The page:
CVHS Senior Ryan Garcia stole all our hearts during his Valentine’s Day performance


Carnegie Yearbook

Ryan Garcia mesmerizing the crowd during the Valentine’s Day pep rally with his spooky zombie-thriller hip-hop routine.





If you have attended any of CVHS’s pep rallies, chances are that you know who Ryan Garcia is. Maybe you remember his excitingly haunting performance from the Valentine’s Day pep rally when he strutted through the audience in a fake blood-stained shirt just before blowing us all away with a captivating novelty routine that he both choreographed and performed a solo in.

From a young age, Garcia has been dancing, but he only really began to express himself through dance once he got to middle school. His parents played a major role in the spark of his dancing career by convincing him to audition for the Lanier Dance Team. When he was able to land a spot on the team, this opportunity gave him confidence, and his passion for dancing began to grow.

“My dad pretty much convinced me to do it, because he knew that in elementary school, I had wanted to dance, but I was really shy. So, sixth grade was a way to kind of get out of my shell,” Garcia said.

Garcia showing his Carnegie Spirit during Senior Spirit Week on Bikers vs. Surfers. (Carnegie Yearbook)

Garcia never fails to create exhilarating choreographies for CVHS’s competitive dance company, whether it’s a spooky zombie-themed thriller dance or an 80s-themed hip-hop routine in tracksuits. However, no great artist comes without the expected writer’s — or in this case, dancer’s — block. 

“Like writers have writer’s block, I get dancer’s block, because I don’t want to copy any moves from other people. I’m very picky when I choreograph, because I like when people see my routine and know that it’s me. It’s my style. I want people to like look at it and go, ‘Oh, that makes sense. Yeah, that looks exactly like Ryan,’” Garcia said. 

The roots of Garcia’s creativity can be attributed to being exposed to many different styles of dance, but to him, at the end of the day, none compared to hip-hop. Garcia was drawn to the fluidity, style and energy of the genre right from the start.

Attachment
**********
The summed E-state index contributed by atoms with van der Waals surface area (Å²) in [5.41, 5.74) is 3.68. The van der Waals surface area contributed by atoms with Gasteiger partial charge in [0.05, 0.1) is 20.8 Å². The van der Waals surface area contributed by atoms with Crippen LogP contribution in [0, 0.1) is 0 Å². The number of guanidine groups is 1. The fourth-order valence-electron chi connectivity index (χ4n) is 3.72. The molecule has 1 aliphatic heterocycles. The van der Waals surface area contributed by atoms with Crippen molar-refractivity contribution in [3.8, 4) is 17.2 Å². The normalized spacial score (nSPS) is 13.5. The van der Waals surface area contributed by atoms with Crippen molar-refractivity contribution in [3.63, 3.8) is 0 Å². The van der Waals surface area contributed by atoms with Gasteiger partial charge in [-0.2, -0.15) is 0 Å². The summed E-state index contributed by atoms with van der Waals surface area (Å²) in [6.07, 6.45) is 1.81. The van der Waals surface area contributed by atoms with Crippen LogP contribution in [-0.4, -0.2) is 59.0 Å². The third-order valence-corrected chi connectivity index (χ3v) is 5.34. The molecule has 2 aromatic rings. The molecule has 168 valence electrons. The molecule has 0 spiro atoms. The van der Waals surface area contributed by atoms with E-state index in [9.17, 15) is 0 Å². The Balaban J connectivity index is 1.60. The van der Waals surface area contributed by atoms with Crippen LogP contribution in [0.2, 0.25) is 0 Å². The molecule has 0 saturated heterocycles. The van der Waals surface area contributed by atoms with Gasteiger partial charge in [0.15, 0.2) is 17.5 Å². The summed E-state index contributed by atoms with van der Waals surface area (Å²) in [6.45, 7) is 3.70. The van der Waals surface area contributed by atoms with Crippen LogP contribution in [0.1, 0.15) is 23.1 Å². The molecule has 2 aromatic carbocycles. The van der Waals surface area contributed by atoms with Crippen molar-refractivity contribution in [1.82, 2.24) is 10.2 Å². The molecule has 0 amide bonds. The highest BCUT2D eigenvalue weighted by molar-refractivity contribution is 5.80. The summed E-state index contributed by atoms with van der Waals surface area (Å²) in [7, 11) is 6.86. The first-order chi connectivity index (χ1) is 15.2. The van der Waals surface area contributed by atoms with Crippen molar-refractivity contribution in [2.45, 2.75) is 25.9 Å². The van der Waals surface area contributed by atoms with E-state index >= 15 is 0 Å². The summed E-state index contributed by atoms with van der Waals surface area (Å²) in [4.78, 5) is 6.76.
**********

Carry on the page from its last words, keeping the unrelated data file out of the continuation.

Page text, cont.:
“Back in middle school, I was on a team where they did contemporary and jazz, and for fun, I would just try to dance with them. It was fun to be there and get that new perspective,” Garcia said. “A lot of it has to do with energy. So regardless of how bad or good you are, if you look like you’re having fun, you automatically look good doing it.” 

He has performed in a variety of different competitions for Carnegie’s competitive dance team: Districts, States, Regionals — you name it. But most importantly, Garcia has helped lead the team to victory time after time, filling up an entire case of awards in the science hallway, placing first in hip-hop this past month at district competitions and even as a solo performer at past competitions.

Garcia being carried away by fellow performers during the Valentine’s Day pep rally. (Carnegie Yearbook)

“I’ve placed third at two competitions in middle school and then second at a national competition. And freshman year and sophomore year, I placed second at a regional competition,” Garcia said.

However, his confident demeanor during dances doesn’t come without the normal nerves that come before, especially with such high expectations he has set for himself and his performances. 

“In seventh grade, it was the worst, because I actually started competing. And sometimes, I’ll even get it now. It’s not as bad as it was when I got my first competition. But like, once I’m on the floor, the stage fright kind of just dissipates. Just kind of leaves,” Garcia said.

Even though Garcia still gets stage fright, he takes comfort in his fellow teammates to combat the nerves. 

“I like to talk to my team. I just talk about whatever. I talk about how excited I am, how proud I am of the team, and then that kind of calms me down, because then I’m like, ‘Yeah, I got this. We got this,’” Garcia said.

While Garcia has successfully led his team and himself to success, he also expressed concern about the judges and a current bias in competition between genders. He expresses that even he has experienced this gender bias when performing hip-hop routines.

“Sometimes I actually think I do feel like there is bias in dance where it’s majority girls. When judges see guys performing routines, they do like it more because they see diversity in gender,” Garcia said. “The majority of guys that do break dance and hip hop have that advantage, because there is a stronger liking for it.”

Garcia has never let anything stop him from continuing to dance and would like to pursue dance as a hobby in the near future. From being a shy kid in elementary school to being a leader on the dance floor, Garcia has proven that no obstacle can hold you back, no matter how big. And he continues to practice this mindset today, believing in himself, his talent and, most of all, his passion, no matter what. 

“There’s no wrong way to dance. If they want to dance, they can never be bad at it. They’re just unique; they have their own unique style. I feel like I learned, and I at one point did feel like I wasn’t going to dance in elementary school, but once I started in middle school, I proved myself wrong, and I’m glad I did,” Garcia said.